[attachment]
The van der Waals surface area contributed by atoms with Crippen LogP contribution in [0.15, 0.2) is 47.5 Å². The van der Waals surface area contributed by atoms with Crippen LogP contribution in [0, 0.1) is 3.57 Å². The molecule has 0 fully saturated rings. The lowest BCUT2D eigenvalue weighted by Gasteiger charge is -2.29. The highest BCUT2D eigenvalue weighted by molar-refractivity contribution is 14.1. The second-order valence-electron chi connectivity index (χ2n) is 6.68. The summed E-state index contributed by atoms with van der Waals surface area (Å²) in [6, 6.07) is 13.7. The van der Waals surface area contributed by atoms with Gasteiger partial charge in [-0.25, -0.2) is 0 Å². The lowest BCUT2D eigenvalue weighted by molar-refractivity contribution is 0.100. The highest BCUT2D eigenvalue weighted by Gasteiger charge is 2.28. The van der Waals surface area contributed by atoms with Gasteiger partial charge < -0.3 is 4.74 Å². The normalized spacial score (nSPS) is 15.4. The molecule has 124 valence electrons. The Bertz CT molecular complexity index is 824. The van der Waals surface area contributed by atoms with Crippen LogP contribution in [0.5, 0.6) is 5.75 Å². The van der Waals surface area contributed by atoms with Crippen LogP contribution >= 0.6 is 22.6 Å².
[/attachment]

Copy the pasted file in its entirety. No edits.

The van der Waals surface area contributed by atoms with Crippen LogP contribution in [0.15, 0.2) is 47.5 Å². The van der Waals surface area contributed by atoms with Crippen LogP contribution in [0, 0.1) is 3.57 Å². The molecule has 0 fully saturated rings. The lowest BCUT2D eigenvalue weighted by Gasteiger charge is -2.29. The highest BCUT2D eigenvalue weighted by molar-refractivity contribution is 14.1. The second-order valence-electron chi connectivity index (χ2n) is 6.68. The summed E-state index contributed by atoms with van der Waals surface area (Å²) in [6, 6.07) is 13.7. The van der Waals surface area contributed by atoms with Gasteiger partial charge in [-0.25, -0.2) is 0 Å². The lowest BCUT2D eigenvalue weighted by molar-refractivity contribution is 0.100. The highest BCUT2D eigenvalue weighted by Gasteiger charge is 2.28. The van der Waals surface area contributed by atoms with Gasteiger partial charge < -0.3 is 4.74 Å². The normalized spacial score (nSPS) is 15.4. The molecule has 124 valence electrons. The Bertz CT molecular complexity index is 824. The van der Waals surface area contributed by atoms with Crippen LogP contribution in [0.5, 0.6) is 5.75 Å². The van der Waals surface area contributed by atoms with Crippen LogP contribution >= 0.6 is 22.6 Å².